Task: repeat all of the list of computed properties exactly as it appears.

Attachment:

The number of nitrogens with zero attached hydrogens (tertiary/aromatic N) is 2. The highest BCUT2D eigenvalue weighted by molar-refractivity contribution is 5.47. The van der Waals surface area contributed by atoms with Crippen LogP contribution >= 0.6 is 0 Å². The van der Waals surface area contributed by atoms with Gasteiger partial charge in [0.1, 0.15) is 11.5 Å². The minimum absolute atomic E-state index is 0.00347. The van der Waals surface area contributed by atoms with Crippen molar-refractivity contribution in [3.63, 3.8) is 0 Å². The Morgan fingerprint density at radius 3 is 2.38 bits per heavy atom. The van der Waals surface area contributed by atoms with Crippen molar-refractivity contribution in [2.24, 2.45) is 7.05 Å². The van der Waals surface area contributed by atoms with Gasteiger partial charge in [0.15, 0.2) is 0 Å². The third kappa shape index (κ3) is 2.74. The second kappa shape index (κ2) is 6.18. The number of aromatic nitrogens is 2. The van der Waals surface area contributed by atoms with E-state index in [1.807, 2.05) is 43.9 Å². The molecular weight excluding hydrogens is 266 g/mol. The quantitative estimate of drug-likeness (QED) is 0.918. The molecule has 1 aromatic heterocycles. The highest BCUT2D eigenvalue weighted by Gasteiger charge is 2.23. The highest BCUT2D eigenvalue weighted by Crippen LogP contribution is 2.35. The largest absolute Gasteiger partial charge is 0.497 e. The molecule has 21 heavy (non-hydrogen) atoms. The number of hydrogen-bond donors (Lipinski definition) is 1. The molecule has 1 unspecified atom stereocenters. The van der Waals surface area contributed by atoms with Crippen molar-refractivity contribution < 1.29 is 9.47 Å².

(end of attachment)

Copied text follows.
The number of nitrogens with zero attached hydrogens (tertiary/aromatic N) is 2. The highest BCUT2D eigenvalue weighted by molar-refractivity contribution is 5.47. The van der Waals surface area contributed by atoms with Crippen LogP contribution >= 0.6 is 0 Å². The van der Waals surface area contributed by atoms with Gasteiger partial charge in [0.1, 0.15) is 11.5 Å². The minimum absolute atomic E-state index is 0.00347. The van der Waals surface area contributed by atoms with Crippen molar-refractivity contribution in [3.63, 3.8) is 0 Å². The Morgan fingerprint density at radius 3 is 2.38 bits per heavy atom. The van der Waals surface area contributed by atoms with Crippen molar-refractivity contribution in [2.24, 2.45) is 7.05 Å². The van der Waals surface area contributed by atoms with Gasteiger partial charge in [0.15, 0.2) is 0 Å². The third kappa shape index (κ3) is 2.74. The second kappa shape index (κ2) is 6.18. The number of aromatic nitrogens is 2. The van der Waals surface area contributed by atoms with E-state index in [1.807, 2.05) is 43.9 Å². The molecular weight excluding hydrogens is 266 g/mol. The quantitative estimate of drug-likeness (QED) is 0.918. The molecule has 1 aromatic heterocycles. The highest BCUT2D eigenvalue weighted by Gasteiger charge is 2.23. The highest BCUT2D eigenvalue weighted by Crippen LogP contribution is 2.35. The largest absolute Gasteiger partial charge is 0.497 e. The molecule has 21 heavy (non-hydrogen) atoms. The number of hydrogen-bond donors (Lipinski definition) is 1. The molecule has 1 unspecified atom stereocenters. The van der Waals surface area contributed by atoms with Crippen molar-refractivity contribution < 1.29 is 9.47 Å².